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Despite Fla. Bill Targeting Disney, Big Tax Breaks for the Company Remain Intact

Ruth Singleton
Published Date:
Apr 25, 2022


Although Florida Gov. Ron DeSantis has signed a bill to strip the Walt Disney Co. of its special tax status, in retaliation for Disney’s opposition to legislation that bans discussion of gender identity in kindergarten through third grade, he has left intact $578 million in tax credits that the company can use to lower its state income taxes through 2040, Accounting Today reported. 

On April 22, DeSantis signed the bill that will end Disney’s Reedy Creek Improvement District in the Orlando area, a special tax district that Disney has operated for more than 50 years. He did it to punish the company for speaking out against the legislation, referred to by its opponents as the “Don’t Say Gay" bill--they say that it will harm members of the LGBTQ+ community. But DeSantis is leaving in place Disney's incentive  tax credits, which are intended to lure business to the state and are available to other companies. 

Accounting Today reported that, in its application for the incentives, Disney stated that it plans to move as many as 2,000 staffers, making an average of $120,000 a year, to a new corporate campus in the state. That campus is set to be built in Lake Nona, about 20 miles southeast of downtown Orlando.  The company plans to invest $864 million in the relocation, including office construction, supplies and software improvements. Disney considered other states, including California, New York and Connecticut. The incentives were an “integral part of the overall decision in determining the location of this project,” the company said in its application.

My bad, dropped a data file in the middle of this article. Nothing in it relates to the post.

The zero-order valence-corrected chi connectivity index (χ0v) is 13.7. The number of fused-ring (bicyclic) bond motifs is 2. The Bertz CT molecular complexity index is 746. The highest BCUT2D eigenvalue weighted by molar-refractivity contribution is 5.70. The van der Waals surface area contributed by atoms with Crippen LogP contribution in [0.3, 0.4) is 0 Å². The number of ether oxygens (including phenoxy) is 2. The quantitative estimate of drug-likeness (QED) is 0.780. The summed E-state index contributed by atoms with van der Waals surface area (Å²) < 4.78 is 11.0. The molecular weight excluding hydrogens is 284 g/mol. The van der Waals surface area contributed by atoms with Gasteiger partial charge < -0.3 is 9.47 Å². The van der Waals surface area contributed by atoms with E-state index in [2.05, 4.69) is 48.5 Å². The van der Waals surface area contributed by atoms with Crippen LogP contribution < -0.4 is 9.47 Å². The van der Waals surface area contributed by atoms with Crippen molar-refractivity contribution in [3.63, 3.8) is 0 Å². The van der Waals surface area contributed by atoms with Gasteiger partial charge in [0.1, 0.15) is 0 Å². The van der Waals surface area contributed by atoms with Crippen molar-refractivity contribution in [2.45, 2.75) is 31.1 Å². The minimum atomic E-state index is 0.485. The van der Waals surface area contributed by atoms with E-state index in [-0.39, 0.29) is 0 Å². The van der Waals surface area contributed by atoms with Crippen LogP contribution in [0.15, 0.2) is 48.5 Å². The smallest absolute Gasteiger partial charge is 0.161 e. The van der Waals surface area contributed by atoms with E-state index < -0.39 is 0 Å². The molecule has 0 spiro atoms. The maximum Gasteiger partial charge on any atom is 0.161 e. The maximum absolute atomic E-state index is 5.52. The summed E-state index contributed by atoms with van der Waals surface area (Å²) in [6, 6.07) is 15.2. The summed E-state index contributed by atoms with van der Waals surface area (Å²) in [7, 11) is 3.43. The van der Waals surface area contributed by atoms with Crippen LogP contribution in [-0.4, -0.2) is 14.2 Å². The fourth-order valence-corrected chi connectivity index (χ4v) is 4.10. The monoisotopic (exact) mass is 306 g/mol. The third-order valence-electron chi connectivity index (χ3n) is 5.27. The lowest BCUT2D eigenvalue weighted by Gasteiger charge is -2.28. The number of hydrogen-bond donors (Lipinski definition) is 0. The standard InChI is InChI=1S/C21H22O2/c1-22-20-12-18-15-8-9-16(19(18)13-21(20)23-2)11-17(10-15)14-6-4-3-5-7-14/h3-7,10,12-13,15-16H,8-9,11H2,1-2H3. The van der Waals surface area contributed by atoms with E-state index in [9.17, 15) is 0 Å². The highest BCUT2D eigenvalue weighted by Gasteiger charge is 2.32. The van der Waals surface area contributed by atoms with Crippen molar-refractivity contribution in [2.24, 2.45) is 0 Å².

Meanwhile, the  legislation that DeSantis signed on April 22 has left some key questions unanswered, according to Accounting Today. One of them is: What will happen to the $1 billion in bonds backed by the district and who would take care of the services the company currently provides? Accounting Today cited Fitch Ratings, which stated that if the special district is terminated, Florida taxpayers would likely bear the cost, and that Orange and Osceola counties would likely assume title to all municipal property and debt of the district, which provides power, water and other services to the Walt Disney World resort complex. 

At a signing event for the bil on Friday, DeSantis said that residents shouldn’t be concerned about the services provided by the improvement district. “We’re going to take care of all that,” he said. “Don’t worry. We have everything thought out.” 

But Orange County Mayor Jerry Demings said that the financial impact on his county could be "catastrophic," according to Florida Today, which quoted Orange County Tax Collector Scott Randolph saying  that it could mean a 20 to 25 percent increase in property taxes for Orange county residents. 

Accounting Today quoted Anna Eskamani, a Democratic state representative, who said that not every business can qualify for the tax credits that Florida offered Disney because these credits have high requirements for investment and job creation. It also reported that Democratic governors of other states are seizing on the irony of DeSantis targeting Disney over its Reedy District perks, while at the same time trying to lure the company to bring more jobs to the state.

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